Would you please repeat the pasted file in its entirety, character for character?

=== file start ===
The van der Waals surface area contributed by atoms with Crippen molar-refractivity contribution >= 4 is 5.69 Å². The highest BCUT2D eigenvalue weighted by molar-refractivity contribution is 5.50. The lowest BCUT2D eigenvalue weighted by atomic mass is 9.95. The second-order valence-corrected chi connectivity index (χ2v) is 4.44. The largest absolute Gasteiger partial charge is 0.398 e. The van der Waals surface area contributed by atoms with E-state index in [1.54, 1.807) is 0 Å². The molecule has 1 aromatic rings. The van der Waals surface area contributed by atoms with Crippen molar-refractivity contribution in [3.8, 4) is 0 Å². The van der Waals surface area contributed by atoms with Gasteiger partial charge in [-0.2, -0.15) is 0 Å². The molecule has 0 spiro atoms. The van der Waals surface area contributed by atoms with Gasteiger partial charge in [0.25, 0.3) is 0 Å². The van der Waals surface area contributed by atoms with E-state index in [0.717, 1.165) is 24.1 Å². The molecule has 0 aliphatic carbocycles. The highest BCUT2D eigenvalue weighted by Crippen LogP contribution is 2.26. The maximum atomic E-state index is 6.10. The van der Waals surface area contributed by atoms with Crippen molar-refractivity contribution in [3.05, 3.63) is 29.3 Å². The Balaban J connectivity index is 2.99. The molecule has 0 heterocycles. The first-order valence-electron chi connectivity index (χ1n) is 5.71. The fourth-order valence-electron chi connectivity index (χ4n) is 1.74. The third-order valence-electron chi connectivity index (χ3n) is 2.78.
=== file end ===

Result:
The van der Waals surface area contributed by atoms with Crippen molar-refractivity contribution >= 4 is 5.69 Å². The highest BCUT2D eigenvalue weighted by molar-refractivity contribution is 5.50. The lowest BCUT2D eigenvalue weighted by atomic mass is 9.95. The second-order valence-corrected chi connectivity index (χ2v) is 4.44. The largest absolute Gasteiger partial charge is 0.398 e. The van der Waals surface area contributed by atoms with E-state index in [1.54, 1.807) is 0 Å². The molecule has 1 aromatic rings. The van der Waals surface area contributed by atoms with Crippen molar-refractivity contribution in [3.8, 4) is 0 Å². The van der Waals surface area contributed by atoms with Gasteiger partial charge in [-0.2, -0.15) is 0 Å². The molecule has 0 spiro atoms. The van der Waals surface area contributed by atoms with Gasteiger partial charge in [0.25, 0.3) is 0 Å². The van der Waals surface area contributed by atoms with E-state index in [0.717, 1.165) is 24.1 Å². The molecule has 0 aliphatic carbocycles. The highest BCUT2D eigenvalue weighted by Crippen LogP contribution is 2.26. The maximum atomic E-state index is 6.10. The van der Waals surface area contributed by atoms with Crippen molar-refractivity contribution in [3.05, 3.63) is 29.3 Å². The Balaban J connectivity index is 2.99. The molecule has 0 heterocycles. The first-order valence-electron chi connectivity index (χ1n) is 5.71. The fourth-order valence-electron chi connectivity index (χ4n) is 1.74. The third-order valence-electron chi connectivity index (χ3n) is 2.78.